Crows are one of the few animals to show a social reaction to the death of individuals of their kind along with dolphins and elephants Although their cravings may seem like crying out of psychological pain, these funerals are not about mourning the dead of their friends but about learning from their mistakes.
“What killed this bird?” they seem to be thinking “And how do I avoid the same fate?”, according to a new study published in the Royal Society Publishing journal Philosophical Transactions B, Came titled "Occurrence and variability of tactile interactions between wild American crows and dead con specifics", For Kaeli Swift, an animal behaviorist at the School of Environmental and Forest Sciences at the University of Washington.
Over the course of two years, Swift tracked down pairs of crows across the Seattle area and submitted them to one of two controlled experiments, In the first trial, she presented each pair with one of several taxidermied corpses she kept in her backpack—either an adult crow, a juvenile crow, a pigeon, or a squirrel, In this study, she found that the majority of crows (70 percent) refused to interact with the dead animal—which makes sense.
There’s a risk associated with approaching a corpse, says Swift. You can contract a deadly disease, get mobbed by stinging insects, or perhaps get offed by whatever killed the other animal, This is why she and her coauthor John Marzluff , also of the University of Washington, believe crows perform these so-called funeral rituals, the animals are trying to learn about threats in the area.
However, in 10 of the 153 trials, Swift and Marzluff found that the birds threw caution to the wind not just to peck at the crow corpses or try to feed from them, but to engage in sexual behaviors, These include either mounting the carcass, engaging in sex with their mates near the carcass, or presenting themselves to the carcass (drooping wings, up tucked tail, vibrations, etc.) as though they were a potential mate.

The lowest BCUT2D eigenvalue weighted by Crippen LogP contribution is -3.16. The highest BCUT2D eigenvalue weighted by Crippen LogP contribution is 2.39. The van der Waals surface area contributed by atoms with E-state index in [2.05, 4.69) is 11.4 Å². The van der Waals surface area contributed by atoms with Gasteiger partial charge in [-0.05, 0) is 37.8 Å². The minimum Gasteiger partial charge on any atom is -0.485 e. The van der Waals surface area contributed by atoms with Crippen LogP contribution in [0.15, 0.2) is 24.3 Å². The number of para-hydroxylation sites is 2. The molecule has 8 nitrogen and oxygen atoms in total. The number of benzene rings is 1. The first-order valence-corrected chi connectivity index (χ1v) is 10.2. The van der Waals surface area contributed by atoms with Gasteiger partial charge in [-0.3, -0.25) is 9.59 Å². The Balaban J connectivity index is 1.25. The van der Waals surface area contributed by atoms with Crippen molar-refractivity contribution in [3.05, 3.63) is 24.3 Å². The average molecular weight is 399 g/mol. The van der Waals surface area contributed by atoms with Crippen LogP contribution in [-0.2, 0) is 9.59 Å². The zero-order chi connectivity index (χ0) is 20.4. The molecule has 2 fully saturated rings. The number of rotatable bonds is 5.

This was odd, to be sure, but perhaps these behaviors could be explained by sheer confusion, Was it possible the crows didn’t know the dummies were already dead?
To find out, Swift scared up an entirely new roster of paired crows—she didn’t want to use the same ones in case the birds remembered her or the previous experiment and that skewed the responses, In the second trial, she presented the living crows with either a taxidermied crow that was laying on its side, as if road-killed, or a taxidermied crow that was propped up to appear as though it was still alive, Interestingly, the living birds seemed to be able to tell the difference, choosing to scold (or caw at) the dead-looking corpse more often and dive-bomb or mob the live-looking corpse more often.
But here, too, the crows came on to the corpses, Sexual events occurred four times with the life-like crows and eight times with the roadkill ed ones, What the actual heck?
According to Swift, the key to understanding this morbid behavior may be timing, Every single one of the interactions occurred during the birds’ breeding season, Though the birds interacted with the roadkill ed birds twice as often, Swift says the upright test wasn't performed as many times during this "sexy window.
They’re going through such intense hormonal changes as part of that breeding season, and they’re so excitable,” says Swift. “I think that their fore brain recognizes that this individual is not a threat that it’s not alive, but they’re so charged up that they get overcome in responding to that stimulus in a way that they would if it was alive.